Woyzeck_ Chronisms of a Play
Stage design Project on Buchner’s play Woyzeck.
- Title: Woyzeck_ Chronisms of a Play
- Year : 2015
- Function: Scenegraphy Project
- Site location: Athens Festival Venue
- Nationality: Greek
- City and date of birth: Marisa: Athens 8th February 1991, Christos: Athens, 19th July 1990
- University / Institution : National Technical University of Athens
- Tutors: Stavros Gyftopoulos
- Contacts: Marisa: email@example.com, http://issuu.com/marisadaouti/docs/exo_combine,
Why is Woyzeck a tragic figure?
Reading Buchner’s unfinished notebooks, we observe a strenuous effort to describe a cruel life of routine, monotony and exploitation. Woyzeck is unlike any other male theatrical part, not a noble man of heroic acts and admirable passions, he is not to be judged as good or bad. Never experiencing a fear of death, he is lost and trapped in a mundane ordeal, living a life of pain and humiliation, where catharsis seems unobtainable. In the end, absorbed by the swirl of grotesque figures and distorted situations, hemmed in the constant repetition of acts, Woyzeck surrenders to insanity and collapse.
Recognising that the tragedy derives exactly from the repetition of the humiliating and disgraceful acts, and taking advantage of the Play’s nature- as unfinished -, we raise the issues of randomness and repetition as the central directing and design principles.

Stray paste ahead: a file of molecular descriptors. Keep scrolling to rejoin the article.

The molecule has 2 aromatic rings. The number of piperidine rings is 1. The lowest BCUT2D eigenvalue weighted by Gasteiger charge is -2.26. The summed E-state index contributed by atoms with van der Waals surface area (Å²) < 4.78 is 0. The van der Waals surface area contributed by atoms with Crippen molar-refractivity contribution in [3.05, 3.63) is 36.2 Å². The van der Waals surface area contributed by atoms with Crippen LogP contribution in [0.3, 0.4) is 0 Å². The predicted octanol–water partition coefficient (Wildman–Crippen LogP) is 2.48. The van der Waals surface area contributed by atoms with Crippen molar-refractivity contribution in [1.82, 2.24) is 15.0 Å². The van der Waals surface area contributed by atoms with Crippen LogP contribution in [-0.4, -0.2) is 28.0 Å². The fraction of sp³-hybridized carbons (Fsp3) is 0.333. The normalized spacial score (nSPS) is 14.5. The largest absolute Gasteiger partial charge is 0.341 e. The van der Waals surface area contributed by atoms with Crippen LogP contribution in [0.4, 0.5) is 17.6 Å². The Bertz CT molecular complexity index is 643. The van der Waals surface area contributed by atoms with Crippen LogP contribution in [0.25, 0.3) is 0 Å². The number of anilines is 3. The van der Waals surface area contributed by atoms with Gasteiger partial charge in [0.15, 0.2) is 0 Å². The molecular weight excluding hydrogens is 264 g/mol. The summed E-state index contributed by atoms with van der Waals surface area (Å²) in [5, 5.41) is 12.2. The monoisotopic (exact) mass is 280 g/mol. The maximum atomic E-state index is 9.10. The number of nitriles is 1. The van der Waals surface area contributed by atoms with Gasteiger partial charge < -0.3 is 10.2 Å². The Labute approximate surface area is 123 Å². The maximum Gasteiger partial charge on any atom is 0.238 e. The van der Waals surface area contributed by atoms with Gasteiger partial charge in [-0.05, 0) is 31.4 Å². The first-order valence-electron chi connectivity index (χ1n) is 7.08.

The abandoned industrial building of Pireos 260 in Athens, will serve as the background and setting of our unusual play. The set itself, consisting only of furniture and one single lighting source, resembling a warehouse, creates the feeling of Theatre’s invasion into the Real. The stage is an intangible space, indicated only by the rectangular lighting source hanging from the roof structure, consequently stressed in the four corners of a square, but at the same time giving a feeling of total freedom and random order.
We also introduce the enigmatic figure of a narrator, a human figure floating over two worlds, the real and the theatrical. Holding the order of the acts in his hands, he is the one to comment and criticize, reflecting upon what he sees, even forgetting sometimes, returning to previous scenes in order to relive and make clear. Inspired by the complicated emotional topography of the troubled Woyzeck, the direction obliges the audience to follow randomness and realize the escalation of the plot through the constant repetition of scenes.
The set follows the choices and interruptions of the Narrator, falling apart and being reassembled in a choreographic way by actors dressed as backstage workers, with the spotlights turned out and the stage deemed into darkness as if the play is over. The egotistic Narrator, being the Voice of Reason, holds Woyzeck captive in this constant Theatrical act. He and the main character are not simply the same person. Their co-existence only indicates Woyzeck’s interior fission. Theatrical space then is just a simulating machine, a fragmented psyche’s last attempt to react to the falling apart of everything. Reality proves crueler than Fantasy. Bestial Woyzeck is set free when the rational one remains, defending the game, constantly absorbed in a Hall of Mirrors. Each spectator is expected to take sides.
Author: Marisa Daouti, Christos Montsenigos